House Must Swiftly Pass Comprehensive Marijuana Reform to Ensure Communities Don’t Have to Wait a Moment More for Long-Overdue Justice
Washington, D.C.—In response to Speaker Pelosi and Majority Leader Hoyer scheduling the MORE Act—the first bill to completely deschedule marijuana from the Controlled Substances Act and begin to repair the harms of prohibition through expungement, resentencing, community reinvestment and social equity--for a House floor vote, Maritza Perez, Director of the Office of National Affairs at the Drug Policy Alliance, released the following statement:
“For over half a century, marijuana prohibition has stood as the cornerstone of the cruel and inhumane drug war that has robbed millions of people of their freedom and their livelihoods. The weight of which has disproportionately fallen on the backs of Black, Latinx, Indigenous and low-income communities – who remain its number one target. They've been denied jobs, housing, educational opportunities and far more. They've had their families torn apart. Others have lost their immigration status. And our communities have suffered gravely as a result. But today, thanks to Speaker Pelosi and Majority Leader Hoyer’s leadership in scheduling the MORE Act for a floor vote, we have hope that the days of this continued oppression are numbered. We urge their House colleagues to vote in favor of this bill and swiftly pass it to ensure our communities are not put on the backburner and made to wait a moment more for long-overdue justice.”
The MORE Act is the first bill to completely deschedule marijuana from the Controlled Substances Act, addresses the lifelong consequences of marijuana criminalization, reinvest in communities that have borne the brunt of prohibition, and take steps to ensure an equitable and diverse marketplace.
DPA has worked tirelessly to move the MORE Act forward since its inception, by working with House Judiciary Chairman Jerry Nadler and then-Senator Kamala Harris to draft and introduce the Marijuana Opportunity Reinvestment & Expungement (MORE) Act last session, creating the Marijuana Justice Coalition to build widespread support, and pushing for an initial Judiciary Committee mark-up amid a busy impeachment trial. This collective effort resulted in the MORE Act being passed out of committee in November 2019, passed by the full House in December 2020, and reintroduced this session in May 2021. Throughout, DPA has consistently educated legislators on the inequalities created by marijuana prohibition, which have exacerbated this moment’s intersecting health and racial injustice crises, and continued to build momentum around equitable and just federal reform. At the beginning of 2021, DPA convened the Federal Cannabis Regulations Working Group to determine what a federal regulatory framework—grounded in justice and social equity—should look like, and the group released its Principles for Federal Cannabis Regulations & Reform in April 2021.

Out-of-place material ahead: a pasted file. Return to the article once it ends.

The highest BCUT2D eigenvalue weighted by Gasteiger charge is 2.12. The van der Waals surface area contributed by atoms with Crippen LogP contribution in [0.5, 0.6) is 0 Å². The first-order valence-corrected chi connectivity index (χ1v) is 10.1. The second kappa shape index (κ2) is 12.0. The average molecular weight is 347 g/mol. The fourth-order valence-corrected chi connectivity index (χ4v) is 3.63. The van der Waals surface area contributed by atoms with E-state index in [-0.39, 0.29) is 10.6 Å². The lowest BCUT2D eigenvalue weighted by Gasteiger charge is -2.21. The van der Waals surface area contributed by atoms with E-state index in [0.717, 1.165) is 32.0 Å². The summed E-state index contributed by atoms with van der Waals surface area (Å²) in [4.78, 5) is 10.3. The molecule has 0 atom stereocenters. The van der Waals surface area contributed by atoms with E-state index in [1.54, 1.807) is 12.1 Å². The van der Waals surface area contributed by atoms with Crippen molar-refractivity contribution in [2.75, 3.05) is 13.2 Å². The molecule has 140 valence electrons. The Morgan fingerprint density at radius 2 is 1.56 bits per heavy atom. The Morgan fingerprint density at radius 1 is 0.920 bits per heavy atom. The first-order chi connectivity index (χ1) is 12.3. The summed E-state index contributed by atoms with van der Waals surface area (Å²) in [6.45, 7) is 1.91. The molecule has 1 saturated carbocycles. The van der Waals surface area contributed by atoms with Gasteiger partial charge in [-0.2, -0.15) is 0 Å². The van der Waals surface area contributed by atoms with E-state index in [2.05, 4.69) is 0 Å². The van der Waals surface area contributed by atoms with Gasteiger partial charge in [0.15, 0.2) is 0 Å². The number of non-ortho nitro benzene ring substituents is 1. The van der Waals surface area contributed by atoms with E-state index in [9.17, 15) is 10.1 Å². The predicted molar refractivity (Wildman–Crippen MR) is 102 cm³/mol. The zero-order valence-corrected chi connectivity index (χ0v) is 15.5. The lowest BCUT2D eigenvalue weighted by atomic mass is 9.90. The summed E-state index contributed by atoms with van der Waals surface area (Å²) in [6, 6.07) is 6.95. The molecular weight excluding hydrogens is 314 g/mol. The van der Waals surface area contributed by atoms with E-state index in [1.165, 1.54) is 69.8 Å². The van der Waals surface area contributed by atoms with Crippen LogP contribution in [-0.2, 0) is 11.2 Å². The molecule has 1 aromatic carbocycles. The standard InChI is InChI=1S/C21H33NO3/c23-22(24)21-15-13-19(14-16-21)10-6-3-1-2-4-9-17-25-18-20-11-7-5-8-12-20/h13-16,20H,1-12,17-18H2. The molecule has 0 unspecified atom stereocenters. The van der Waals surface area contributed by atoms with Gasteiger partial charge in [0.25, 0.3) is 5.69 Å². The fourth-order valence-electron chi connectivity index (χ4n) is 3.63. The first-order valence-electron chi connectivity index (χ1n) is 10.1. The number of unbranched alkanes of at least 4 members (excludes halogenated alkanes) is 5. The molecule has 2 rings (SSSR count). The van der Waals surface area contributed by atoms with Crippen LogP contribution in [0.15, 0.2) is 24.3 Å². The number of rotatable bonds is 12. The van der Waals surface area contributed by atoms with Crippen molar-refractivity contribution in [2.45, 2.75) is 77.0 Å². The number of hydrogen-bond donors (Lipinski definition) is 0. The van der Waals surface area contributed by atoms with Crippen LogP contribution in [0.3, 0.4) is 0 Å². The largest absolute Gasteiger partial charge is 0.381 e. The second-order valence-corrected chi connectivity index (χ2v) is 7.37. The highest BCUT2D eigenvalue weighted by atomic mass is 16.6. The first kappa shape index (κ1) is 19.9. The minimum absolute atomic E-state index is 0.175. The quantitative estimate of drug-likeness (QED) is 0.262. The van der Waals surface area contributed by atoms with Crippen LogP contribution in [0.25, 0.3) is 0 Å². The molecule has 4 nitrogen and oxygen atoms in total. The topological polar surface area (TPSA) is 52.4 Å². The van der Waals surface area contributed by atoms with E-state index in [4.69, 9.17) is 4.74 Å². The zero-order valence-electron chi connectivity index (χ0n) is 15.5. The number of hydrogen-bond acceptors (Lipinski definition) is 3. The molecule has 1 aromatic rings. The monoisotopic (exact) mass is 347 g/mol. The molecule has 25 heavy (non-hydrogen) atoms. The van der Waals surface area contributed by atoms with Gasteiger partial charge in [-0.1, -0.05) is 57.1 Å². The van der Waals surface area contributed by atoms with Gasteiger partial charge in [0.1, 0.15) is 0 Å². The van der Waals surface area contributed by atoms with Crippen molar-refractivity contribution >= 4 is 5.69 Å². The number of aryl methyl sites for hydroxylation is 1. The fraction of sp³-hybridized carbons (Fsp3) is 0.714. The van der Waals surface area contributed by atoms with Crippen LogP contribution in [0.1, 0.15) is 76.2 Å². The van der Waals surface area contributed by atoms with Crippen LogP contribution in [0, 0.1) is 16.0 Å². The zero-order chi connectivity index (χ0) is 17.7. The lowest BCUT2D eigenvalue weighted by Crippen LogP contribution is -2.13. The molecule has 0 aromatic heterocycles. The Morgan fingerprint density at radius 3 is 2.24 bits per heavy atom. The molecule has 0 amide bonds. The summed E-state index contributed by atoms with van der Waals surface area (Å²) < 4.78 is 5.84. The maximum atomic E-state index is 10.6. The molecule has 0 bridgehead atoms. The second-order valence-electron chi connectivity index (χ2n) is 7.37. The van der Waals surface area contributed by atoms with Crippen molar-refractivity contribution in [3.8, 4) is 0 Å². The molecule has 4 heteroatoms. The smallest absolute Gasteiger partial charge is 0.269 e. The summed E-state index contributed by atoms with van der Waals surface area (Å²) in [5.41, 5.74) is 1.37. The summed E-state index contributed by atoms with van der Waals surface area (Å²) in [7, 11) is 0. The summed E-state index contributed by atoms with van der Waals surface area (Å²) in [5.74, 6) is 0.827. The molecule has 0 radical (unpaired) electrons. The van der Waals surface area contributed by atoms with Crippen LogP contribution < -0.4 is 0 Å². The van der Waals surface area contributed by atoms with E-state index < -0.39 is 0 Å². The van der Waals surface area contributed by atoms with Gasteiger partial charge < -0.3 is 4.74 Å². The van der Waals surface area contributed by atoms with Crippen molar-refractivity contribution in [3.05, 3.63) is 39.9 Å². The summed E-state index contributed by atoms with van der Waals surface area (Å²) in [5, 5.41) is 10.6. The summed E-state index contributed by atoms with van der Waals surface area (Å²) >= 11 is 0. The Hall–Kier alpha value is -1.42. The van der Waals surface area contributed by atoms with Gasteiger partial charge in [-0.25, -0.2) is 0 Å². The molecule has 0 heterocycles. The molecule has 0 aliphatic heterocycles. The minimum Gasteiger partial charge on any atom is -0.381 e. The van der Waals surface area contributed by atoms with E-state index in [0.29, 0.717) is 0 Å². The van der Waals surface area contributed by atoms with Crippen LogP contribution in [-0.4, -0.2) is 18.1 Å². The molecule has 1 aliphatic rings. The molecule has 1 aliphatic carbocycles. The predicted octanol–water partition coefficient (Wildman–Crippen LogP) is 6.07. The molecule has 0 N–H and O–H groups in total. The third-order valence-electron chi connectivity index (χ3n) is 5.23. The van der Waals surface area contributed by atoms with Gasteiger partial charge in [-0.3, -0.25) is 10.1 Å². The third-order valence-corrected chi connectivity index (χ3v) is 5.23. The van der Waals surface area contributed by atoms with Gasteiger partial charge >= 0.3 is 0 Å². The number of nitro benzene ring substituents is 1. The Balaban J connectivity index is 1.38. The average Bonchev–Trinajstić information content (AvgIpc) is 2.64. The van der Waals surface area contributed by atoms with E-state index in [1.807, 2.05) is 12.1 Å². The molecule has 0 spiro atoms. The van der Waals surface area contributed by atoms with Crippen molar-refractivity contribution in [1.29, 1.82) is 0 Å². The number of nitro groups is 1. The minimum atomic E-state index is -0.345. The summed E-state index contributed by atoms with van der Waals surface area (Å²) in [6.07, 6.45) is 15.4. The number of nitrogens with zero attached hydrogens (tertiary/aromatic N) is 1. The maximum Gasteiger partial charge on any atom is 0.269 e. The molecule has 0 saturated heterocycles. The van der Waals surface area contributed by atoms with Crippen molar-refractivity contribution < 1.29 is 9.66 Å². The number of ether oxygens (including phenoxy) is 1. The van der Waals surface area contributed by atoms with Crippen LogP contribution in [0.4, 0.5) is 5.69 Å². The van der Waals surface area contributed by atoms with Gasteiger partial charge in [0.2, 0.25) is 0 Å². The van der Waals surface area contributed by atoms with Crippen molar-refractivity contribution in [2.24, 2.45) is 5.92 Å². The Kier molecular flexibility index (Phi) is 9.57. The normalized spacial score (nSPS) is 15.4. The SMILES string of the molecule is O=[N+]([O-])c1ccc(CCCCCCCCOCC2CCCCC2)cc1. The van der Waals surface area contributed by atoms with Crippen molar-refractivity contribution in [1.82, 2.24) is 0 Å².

The Senate companion bill, S.2227, was introduced by then-Senator Kamala Harris and attracted notable co-sponsors, including Cory Booker (D-NJ) and Elizabeth Warren (D-MA). Another bill that builds on the MORE Act was unveiled in July 2021 and is expected to be introduced in the Senate by Senators Schumer (D-NY), Booker (D-NJ), and Wyden (D-OR) in the near future.
According to the most recent Gallup public opinion poll, 68% of Americans support marijuana legalization. Thirty-seven states plus the District of Columbia, Guam, Puerto Rico and the U.S. Virgin Islands have laws that allow legal access to medical marijuana, and 18 states plus the District of Columbia and Guam allow legal access to marijuana for adult use. Despite this, the continued enforcement of marijuana prohibition laws are responsible for approximately half a million arrests in the United States every year. Black and Brown people are disproportionately impacted, with Black people specifically being almost four times more likely to be arrested for possession of marijuana than white people despite equal rates of consumption. Marijuana has also been one of the leading causes of deportation in the United States.